The Internet at large will be able to breathe another day now that the FCC has voted in favor of "net neutrality," but Twitter CEO Dick Costolo knows the ultimate battle for the web is still being waged against an enemy far more vicious than the cable companies: The trolls.
In an interview with The New York Times, Costolo discussed Twitter's hardened new approach to dealing with rampant harassment on the social media site. Costolo specifically addressed a recent memo he sent to employees that bluntly stated, "We suck at dealing with abuse," stating, "I wanted to really send a wake-up call to the company that we’re going to get a lot more aggressive about it, and it’s going to start right now."
While Twitter has been receiving complaints about harassment for years, Costolo acknowledged it's a particularly difficult issue to deal with as there are so many varying degrees of abuse. For example, he noted, after the aforementioned memo went public, he received messages from users complaining about abuse that's actually "fairly rational political discourse."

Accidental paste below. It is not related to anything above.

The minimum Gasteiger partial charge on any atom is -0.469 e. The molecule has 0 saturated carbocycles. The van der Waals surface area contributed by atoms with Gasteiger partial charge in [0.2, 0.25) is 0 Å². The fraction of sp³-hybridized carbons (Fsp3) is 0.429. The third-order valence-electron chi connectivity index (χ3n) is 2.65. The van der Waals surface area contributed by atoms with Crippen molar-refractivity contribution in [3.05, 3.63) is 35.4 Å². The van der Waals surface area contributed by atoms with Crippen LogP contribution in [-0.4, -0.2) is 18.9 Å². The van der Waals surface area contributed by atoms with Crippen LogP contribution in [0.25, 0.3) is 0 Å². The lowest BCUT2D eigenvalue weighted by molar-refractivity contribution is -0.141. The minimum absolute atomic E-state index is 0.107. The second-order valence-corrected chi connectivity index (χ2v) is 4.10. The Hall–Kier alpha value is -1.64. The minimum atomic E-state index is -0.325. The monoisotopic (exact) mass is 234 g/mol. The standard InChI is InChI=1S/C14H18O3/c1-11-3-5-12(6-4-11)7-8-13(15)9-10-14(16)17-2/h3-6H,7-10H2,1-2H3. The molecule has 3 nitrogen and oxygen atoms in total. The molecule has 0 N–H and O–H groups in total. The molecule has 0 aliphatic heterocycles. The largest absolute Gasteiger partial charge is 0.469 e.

"We've drawn a line on what constitutes harassment and abuse," Costolo said. "I believe that we haven't yet drawn that line to put the cost of dealing with harassment on those doing the harassing. It shouldn’t be the person who’s being harassed who has to do a lot of work."
Of course, drawing those lines means deciding what constitutes free speech and abuse, an undeniably difficult task. "Well, you set policies and then you try to stick to those policies," Costolo explained. "One way of thinking about it is: I may have a right to say something, but I don’t have a right to stand in your living room and scream it into your ear five times in a row. Right? I think there are things you can do on the platform that are of varying degrees of severity — not just black and white."
Along with complaints about abuse, Twitter's security measures came under fire after a string of high-profile accounts were hacked including the Associated Press and musicians like the Flaming Lips, No Doubt, Rise Against and Nicole Scherzinger. In response, Twitter bolstered their security measures by implementing a two-factor authentication process. Last month, however, hackers were still able to weasel their way onto Taylor Swift's account.